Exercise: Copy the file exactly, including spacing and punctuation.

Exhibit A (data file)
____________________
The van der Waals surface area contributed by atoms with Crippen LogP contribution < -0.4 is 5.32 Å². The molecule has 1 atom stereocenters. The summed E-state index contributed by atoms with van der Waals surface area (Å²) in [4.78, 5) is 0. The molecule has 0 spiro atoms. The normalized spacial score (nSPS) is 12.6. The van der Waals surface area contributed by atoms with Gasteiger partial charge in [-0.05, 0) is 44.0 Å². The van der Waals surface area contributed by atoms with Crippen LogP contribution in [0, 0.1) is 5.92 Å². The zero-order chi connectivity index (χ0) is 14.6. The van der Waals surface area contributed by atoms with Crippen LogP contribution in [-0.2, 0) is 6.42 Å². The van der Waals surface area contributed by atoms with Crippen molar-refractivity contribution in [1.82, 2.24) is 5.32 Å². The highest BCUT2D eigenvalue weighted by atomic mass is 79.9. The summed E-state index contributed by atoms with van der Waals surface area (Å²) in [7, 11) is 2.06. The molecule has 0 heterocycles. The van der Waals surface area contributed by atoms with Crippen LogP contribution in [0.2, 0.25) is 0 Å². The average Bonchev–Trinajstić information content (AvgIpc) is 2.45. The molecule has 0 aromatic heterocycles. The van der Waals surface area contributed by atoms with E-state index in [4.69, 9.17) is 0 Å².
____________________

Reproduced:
The van der Waals surface area contributed by atoms with Crippen LogP contribution < -0.4 is 5.32 Å². The molecule has 1 atom stereocenters. The summed E-state index contributed by atoms with van der Waals surface area (Å²) in [4.78, 5) is 0. The molecule has 0 spiro atoms. The normalized spacial score (nSPS) is 12.6. The van der Waals surface area contributed by atoms with Gasteiger partial charge in [-0.05, 0) is 44.0 Å². The van der Waals surface area contributed by atoms with Crippen LogP contribution in [0, 0.1) is 5.92 Å². The zero-order chi connectivity index (χ0) is 14.6. The van der Waals surface area contributed by atoms with Crippen LogP contribution in [-0.2, 0) is 6.42 Å². The van der Waals surface area contributed by atoms with Crippen molar-refractivity contribution in [1.82, 2.24) is 5.32 Å². The highest BCUT2D eigenvalue weighted by atomic mass is 79.9. The summed E-state index contributed by atoms with van der Waals surface area (Å²) in [7, 11) is 2.06. The molecule has 0 heterocycles. The van der Waals surface area contributed by atoms with Crippen LogP contribution in [0.2, 0.25) is 0 Å². The average Bonchev–Trinajstić information content (AvgIpc) is 2.45. The molecule has 0 aromatic heterocycles. The van der Waals surface area contributed by atoms with E-state index in [4.69, 9.17) is 0 Å².